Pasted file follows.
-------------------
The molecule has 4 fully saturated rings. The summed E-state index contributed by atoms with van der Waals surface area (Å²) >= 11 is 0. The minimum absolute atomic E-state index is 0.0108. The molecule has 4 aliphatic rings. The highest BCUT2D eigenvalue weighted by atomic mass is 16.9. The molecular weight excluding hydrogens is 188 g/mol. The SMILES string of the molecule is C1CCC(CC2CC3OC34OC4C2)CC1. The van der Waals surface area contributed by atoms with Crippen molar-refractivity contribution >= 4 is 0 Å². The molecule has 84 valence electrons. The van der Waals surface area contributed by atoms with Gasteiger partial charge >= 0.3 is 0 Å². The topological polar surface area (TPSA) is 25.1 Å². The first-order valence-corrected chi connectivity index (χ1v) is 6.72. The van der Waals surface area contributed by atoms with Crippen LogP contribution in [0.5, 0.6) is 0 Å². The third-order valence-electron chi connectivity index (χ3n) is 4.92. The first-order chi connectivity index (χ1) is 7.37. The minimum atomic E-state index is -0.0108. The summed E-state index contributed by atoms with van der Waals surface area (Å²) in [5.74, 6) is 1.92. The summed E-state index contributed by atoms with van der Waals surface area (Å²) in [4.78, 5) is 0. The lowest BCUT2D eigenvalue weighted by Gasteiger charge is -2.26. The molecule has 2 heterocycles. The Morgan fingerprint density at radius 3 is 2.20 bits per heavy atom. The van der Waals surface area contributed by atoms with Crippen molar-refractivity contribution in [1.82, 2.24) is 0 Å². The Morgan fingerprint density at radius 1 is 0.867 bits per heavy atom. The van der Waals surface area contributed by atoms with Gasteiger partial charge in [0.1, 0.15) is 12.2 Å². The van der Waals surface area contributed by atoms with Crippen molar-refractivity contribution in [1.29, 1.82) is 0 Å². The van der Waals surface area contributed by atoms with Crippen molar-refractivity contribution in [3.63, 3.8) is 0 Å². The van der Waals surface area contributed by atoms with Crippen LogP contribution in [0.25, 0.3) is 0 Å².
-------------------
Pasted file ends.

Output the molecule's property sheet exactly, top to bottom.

The molecule has 4 fully saturated rings. The summed E-state index contributed by atoms with van der Waals surface area (Å²) >= 11 is 0. The minimum absolute atomic E-state index is 0.0108. The molecule has 4 aliphatic rings. The highest BCUT2D eigenvalue weighted by atomic mass is 16.9. The molecular weight excluding hydrogens is 188 g/mol. The SMILES string of the molecule is C1CCC(CC2CC3OC34OC4C2)CC1. The van der Waals surface area contributed by atoms with Crippen molar-refractivity contribution >= 4 is 0 Å². The molecule has 84 valence electrons. The van der Waals surface area contributed by atoms with Gasteiger partial charge >= 0.3 is 0 Å². The topological polar surface area (TPSA) is 25.1 Å². The first-order valence-corrected chi connectivity index (χ1v) is 6.72. The van der Waals surface area contributed by atoms with Crippen LogP contribution in [0.5, 0.6) is 0 Å². The third-order valence-electron chi connectivity index (χ3n) is 4.92. The first-order chi connectivity index (χ1) is 7.37. The minimum atomic E-state index is -0.0108. The summed E-state index contributed by atoms with van der Waals surface area (Å²) in [5.74, 6) is 1.92. The summed E-state index contributed by atoms with van der Waals surface area (Å²) in [4.78, 5) is 0. The lowest BCUT2D eigenvalue weighted by Gasteiger charge is -2.26. The molecule has 2 heterocycles. The Morgan fingerprint density at radius 3 is 2.20 bits per heavy atom. The van der Waals surface area contributed by atoms with Crippen molar-refractivity contribution in [1.82, 2.24) is 0 Å². The Morgan fingerprint density at radius 1 is 0.867 bits per heavy atom. The van der Waals surface area contributed by atoms with Gasteiger partial charge in [0.1, 0.15) is 12.2 Å². The van der Waals surface area contributed by atoms with Crippen molar-refractivity contribution in [1.29, 1.82) is 0 Å². The van der Waals surface area contributed by atoms with Crippen molar-refractivity contribution in [3.63, 3.8) is 0 Å². The van der Waals surface area contributed by atoms with Crippen LogP contribution in [0.25, 0.3) is 0 Å².